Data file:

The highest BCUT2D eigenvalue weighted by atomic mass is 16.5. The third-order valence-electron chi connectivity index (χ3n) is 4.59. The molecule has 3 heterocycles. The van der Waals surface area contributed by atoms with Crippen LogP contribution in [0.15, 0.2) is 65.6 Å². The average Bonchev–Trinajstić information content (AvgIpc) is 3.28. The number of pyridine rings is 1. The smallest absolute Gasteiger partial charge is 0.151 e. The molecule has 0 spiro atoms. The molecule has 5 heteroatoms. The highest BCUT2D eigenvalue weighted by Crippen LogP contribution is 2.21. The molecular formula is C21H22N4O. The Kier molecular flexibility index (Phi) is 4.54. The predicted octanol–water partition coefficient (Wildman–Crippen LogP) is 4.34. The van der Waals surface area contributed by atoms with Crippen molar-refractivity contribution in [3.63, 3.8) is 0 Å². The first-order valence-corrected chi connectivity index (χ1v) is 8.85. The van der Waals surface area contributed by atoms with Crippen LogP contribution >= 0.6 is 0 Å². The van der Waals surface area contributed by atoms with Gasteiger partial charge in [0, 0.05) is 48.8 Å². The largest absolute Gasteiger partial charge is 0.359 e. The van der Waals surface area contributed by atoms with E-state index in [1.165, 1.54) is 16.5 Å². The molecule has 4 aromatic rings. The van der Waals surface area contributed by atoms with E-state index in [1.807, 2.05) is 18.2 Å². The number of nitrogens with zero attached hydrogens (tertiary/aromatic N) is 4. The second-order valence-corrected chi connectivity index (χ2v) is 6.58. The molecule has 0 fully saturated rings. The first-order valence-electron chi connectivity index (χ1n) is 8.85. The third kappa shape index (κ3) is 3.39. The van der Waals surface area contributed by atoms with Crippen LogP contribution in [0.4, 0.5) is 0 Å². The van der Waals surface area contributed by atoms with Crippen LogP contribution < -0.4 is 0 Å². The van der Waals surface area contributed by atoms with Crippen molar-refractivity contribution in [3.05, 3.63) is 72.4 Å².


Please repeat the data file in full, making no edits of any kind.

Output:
The highest BCUT2D eigenvalue weighted by atomic mass is 16.5. The third-order valence-electron chi connectivity index (χ3n) is 4.59. The molecule has 3 heterocycles. The van der Waals surface area contributed by atoms with Crippen LogP contribution in [0.15, 0.2) is 65.6 Å². The average Bonchev–Trinajstić information content (AvgIpc) is 3.28. The number of pyridine rings is 1. The smallest absolute Gasteiger partial charge is 0.151 e. The molecule has 0 spiro atoms. The molecule has 5 heteroatoms. The highest BCUT2D eigenvalue weighted by Crippen LogP contribution is 2.21. The molecular formula is C21H22N4O. The Kier molecular flexibility index (Phi) is 4.54. The predicted octanol–water partition coefficient (Wildman–Crippen LogP) is 4.34. The van der Waals surface area contributed by atoms with Crippen molar-refractivity contribution in [3.63, 3.8) is 0 Å². The first-order valence-corrected chi connectivity index (χ1v) is 8.85. The van der Waals surface area contributed by atoms with Crippen LogP contribution >= 0.6 is 0 Å². The van der Waals surface area contributed by atoms with Gasteiger partial charge in [0, 0.05) is 48.8 Å². The largest absolute Gasteiger partial charge is 0.359 e. The van der Waals surface area contributed by atoms with E-state index in [1.165, 1.54) is 16.5 Å². The molecule has 4 aromatic rings. The van der Waals surface area contributed by atoms with E-state index in [1.807, 2.05) is 18.2 Å². The number of nitrogens with zero attached hydrogens (tertiary/aromatic N) is 4. The second-order valence-corrected chi connectivity index (χ2v) is 6.58. The molecule has 0 fully saturated rings. The first-order valence-electron chi connectivity index (χ1n) is 8.85. The third kappa shape index (κ3) is 3.39. The van der Waals surface area contributed by atoms with Crippen LogP contribution in [0.4, 0.5) is 0 Å². The van der Waals surface area contributed by atoms with Crippen LogP contribution < -0.4 is 0 Å². The van der Waals surface area contributed by atoms with Crippen molar-refractivity contribution in [3.05, 3.63) is 72.4 Å².